What lessons can we learn from the physical world that also apply to the higher realms of the mind and the spirit? The old quote "eyes on the prize" is actually very practical advice!
It occurred to me that lately I've been biking, playing tennis, and discussing golf if not actually playing. And each of these activities has some variation of that same "eyes on the prize" lesson. Tennis in particular has the idiom "keep your eye on the ball", repeated so often perhaps people stopped thinking about what it really means.
The most accurate tennis shot comes when you keep your head still as you make contact with the ball. The natural impulse is to pull your eyes and attention away a moment before contact, swivelling your head so that you can follow your own shot and see where it lands. But that motion can result in a shot that's off-center or that goes off-target. Now, a tennis match involves hundreds or thousands of shots, but the outcome hinges on maybe a dozen or two critical moments. The more important the shot, the more temptation there is to be distracted, the more important it is to focus on this lesson at that moment. If your opponent is at the net and you must hit a precise passing shot, or you have a seemingly easy put-away close to the net, that's the time to keep your head very still and your attention focused on the ball as you hit it. Even for a moment after you hit it, since you'll either win the point or not based on how well you execute.
In tennis, experience means being able to visualize the whole court, pick a target, and hit that target without looking at it, while looking at the ball instead. You'll hear this same advice applied to the serve; look at the other side and decide on a target, then concentrate on the ball while executing the service motion. Like magic, the ball will seek the target more accurately than if you peek at the other side partway through the swing.
Cycling has different considerations, but along the same lines. You might have noticed, if you spot something dangerous in the road and fixate on it (a rut, a pebble, a bump, a gate), you are likely to ride straight at it despite a fervent desire to avoid it. Muscle memory doesn't know how to interpret a negative directive, "don't go there". You have to turn the impulse into something positive -- focus on some area away from the danger zone and steer towards it. Depending on how treacherous and steep your path is, you either focus on what's immediately in front of you (avoid this obstacle, reach that next milestone), or you let your imagination wander farther ahead to your ultimate goal (the finish line, home sweet home).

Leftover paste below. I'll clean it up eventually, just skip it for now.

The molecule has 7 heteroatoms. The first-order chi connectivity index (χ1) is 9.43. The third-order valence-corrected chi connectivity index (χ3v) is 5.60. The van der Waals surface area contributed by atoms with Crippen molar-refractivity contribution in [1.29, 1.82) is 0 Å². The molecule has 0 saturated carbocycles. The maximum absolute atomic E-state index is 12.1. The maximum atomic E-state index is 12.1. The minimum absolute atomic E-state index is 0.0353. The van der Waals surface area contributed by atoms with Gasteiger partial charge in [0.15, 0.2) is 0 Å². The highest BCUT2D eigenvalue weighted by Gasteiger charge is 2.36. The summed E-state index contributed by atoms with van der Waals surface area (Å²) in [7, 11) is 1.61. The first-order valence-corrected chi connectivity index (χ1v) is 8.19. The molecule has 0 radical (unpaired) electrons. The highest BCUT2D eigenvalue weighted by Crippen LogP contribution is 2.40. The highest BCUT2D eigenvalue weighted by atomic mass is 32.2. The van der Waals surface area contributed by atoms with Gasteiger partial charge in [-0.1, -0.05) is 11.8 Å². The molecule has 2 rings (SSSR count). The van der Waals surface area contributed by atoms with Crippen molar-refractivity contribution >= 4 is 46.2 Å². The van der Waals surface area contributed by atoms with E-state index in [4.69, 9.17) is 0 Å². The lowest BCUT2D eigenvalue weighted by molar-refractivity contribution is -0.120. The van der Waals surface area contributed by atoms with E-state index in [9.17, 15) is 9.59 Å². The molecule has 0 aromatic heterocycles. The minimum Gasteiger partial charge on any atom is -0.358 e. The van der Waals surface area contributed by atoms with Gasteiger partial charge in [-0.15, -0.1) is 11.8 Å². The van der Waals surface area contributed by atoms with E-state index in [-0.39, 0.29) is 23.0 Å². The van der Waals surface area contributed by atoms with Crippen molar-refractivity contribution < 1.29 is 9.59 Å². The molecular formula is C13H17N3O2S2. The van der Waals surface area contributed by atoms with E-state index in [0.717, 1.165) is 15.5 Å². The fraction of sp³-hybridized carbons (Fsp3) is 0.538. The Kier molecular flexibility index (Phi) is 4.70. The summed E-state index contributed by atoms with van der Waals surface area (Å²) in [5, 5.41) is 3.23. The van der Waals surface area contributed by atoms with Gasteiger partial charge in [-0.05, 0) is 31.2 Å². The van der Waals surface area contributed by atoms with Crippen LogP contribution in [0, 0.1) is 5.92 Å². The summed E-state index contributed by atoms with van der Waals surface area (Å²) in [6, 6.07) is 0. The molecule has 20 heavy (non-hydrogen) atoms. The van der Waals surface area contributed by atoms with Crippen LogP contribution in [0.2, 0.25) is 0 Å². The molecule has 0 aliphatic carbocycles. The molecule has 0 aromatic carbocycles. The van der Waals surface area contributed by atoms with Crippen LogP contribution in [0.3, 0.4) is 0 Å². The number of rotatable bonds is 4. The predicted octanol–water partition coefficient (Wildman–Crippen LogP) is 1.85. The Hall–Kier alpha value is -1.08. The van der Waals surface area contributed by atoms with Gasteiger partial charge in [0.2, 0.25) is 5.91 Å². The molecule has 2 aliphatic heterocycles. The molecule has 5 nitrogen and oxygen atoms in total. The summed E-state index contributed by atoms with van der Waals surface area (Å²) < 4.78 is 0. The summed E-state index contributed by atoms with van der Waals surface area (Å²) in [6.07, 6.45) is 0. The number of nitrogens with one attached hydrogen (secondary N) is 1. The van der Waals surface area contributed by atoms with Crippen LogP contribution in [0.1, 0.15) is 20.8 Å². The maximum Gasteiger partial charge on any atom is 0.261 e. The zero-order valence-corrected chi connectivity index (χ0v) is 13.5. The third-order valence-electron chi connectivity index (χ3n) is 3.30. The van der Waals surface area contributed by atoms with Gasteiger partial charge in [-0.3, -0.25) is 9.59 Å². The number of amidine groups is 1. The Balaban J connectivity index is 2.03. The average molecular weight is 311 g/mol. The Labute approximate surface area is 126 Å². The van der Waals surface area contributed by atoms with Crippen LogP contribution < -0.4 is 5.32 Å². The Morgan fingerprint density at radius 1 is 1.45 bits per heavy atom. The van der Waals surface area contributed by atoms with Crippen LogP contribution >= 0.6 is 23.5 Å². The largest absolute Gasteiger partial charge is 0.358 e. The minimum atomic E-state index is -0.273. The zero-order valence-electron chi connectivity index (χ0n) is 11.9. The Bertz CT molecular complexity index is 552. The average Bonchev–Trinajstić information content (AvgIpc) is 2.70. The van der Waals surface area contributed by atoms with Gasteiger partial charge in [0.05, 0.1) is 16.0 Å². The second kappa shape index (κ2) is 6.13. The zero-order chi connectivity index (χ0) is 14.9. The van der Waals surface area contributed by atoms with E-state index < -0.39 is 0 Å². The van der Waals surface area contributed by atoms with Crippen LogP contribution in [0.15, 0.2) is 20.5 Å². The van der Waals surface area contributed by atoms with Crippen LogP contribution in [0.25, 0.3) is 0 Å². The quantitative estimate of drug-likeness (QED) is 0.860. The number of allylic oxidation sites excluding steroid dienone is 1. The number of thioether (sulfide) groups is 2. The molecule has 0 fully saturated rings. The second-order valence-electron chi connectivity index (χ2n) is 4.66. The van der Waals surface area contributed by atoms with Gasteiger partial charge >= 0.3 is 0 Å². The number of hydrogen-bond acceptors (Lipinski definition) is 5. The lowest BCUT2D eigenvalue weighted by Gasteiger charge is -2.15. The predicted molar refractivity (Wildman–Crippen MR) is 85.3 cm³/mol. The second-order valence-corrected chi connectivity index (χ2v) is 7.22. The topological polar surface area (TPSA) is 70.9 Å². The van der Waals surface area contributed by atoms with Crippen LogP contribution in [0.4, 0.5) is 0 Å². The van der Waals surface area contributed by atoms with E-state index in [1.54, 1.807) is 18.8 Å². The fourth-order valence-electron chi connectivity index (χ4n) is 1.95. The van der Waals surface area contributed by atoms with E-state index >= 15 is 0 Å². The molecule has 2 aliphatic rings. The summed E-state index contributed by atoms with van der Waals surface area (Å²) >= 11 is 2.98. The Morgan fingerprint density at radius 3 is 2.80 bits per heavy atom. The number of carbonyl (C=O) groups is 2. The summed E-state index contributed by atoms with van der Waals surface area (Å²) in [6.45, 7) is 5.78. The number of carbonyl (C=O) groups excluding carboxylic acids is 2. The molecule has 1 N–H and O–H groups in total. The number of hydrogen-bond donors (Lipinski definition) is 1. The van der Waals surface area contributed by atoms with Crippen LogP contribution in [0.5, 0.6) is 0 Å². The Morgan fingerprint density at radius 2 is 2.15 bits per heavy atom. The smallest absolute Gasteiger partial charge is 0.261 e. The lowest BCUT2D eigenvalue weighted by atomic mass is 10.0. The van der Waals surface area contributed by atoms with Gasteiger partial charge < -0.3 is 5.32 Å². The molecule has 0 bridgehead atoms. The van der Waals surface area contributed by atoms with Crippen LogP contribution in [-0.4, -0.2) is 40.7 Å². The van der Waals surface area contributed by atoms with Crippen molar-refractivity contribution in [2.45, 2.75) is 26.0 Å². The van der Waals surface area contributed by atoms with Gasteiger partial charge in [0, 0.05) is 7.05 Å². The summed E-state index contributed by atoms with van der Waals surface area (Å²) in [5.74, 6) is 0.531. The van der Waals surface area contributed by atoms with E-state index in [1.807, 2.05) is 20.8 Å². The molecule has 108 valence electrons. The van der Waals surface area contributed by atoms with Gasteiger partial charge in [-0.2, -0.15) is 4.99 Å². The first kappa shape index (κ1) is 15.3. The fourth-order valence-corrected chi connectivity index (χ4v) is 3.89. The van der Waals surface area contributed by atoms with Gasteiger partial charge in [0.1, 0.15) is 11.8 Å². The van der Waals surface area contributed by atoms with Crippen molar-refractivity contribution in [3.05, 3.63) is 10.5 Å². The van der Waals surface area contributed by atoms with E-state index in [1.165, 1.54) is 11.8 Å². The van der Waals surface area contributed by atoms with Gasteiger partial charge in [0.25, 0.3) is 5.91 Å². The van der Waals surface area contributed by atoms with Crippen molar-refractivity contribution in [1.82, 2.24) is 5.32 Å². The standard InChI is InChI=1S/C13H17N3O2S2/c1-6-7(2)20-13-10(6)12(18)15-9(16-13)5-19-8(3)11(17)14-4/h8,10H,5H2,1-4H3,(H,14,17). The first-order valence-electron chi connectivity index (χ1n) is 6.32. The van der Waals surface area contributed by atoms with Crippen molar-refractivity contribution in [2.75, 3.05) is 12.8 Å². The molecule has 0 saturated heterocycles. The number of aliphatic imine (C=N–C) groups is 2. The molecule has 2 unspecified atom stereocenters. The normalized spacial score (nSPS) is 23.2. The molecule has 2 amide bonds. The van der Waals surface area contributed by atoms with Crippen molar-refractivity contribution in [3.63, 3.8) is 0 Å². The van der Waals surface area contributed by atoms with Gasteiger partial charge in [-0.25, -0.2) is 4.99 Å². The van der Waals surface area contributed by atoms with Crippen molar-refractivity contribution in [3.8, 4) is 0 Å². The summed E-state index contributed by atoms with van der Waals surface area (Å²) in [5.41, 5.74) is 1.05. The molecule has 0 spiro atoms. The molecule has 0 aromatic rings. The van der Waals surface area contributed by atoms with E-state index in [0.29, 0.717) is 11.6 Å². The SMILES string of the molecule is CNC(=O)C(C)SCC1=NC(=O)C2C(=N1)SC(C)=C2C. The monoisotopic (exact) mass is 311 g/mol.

Golf offers a third variation on the same theme. As in tennis, you perform the same precise movement over and over. As in cycling, you are going for a positive goal that's a long way off, but it's important to avoid obstacles along the way (the trees, the water, the wrong fairway). During the golf swing, again you should keep your head still and focus on the spot where the ball is, even for a moment after you've actually hit it. The golf course is big enough, and usually unfamiliar enough, that you can't visualize an entire hole the way a tennis player pictures the court. But you can form a mental image of an intermediate target, something that if you can fly the ball over it probably means you're on-target. You want that target to be something positive (the green on the other side of the water hazard) rather than a negative obstacle (the tangled brush where you'll never find the ball).
The lessons for life almost write themselves. Focus on the positive steps you're taking towards your goals and to avoid potential problems, rather than fretting about the dangers themselves. Keep executing until success is ensured; don't look away too soon (the old "counting your chickens before they've hatched"). Concentrate on the things you can control (the ball), don't be distracted by your opponents or the hazards along the way. Gain experience and think ahead, so that you can either visualize your whole plan, or (if the whole system is too big or complicated) pick the right intermediate target to know you're on the right path.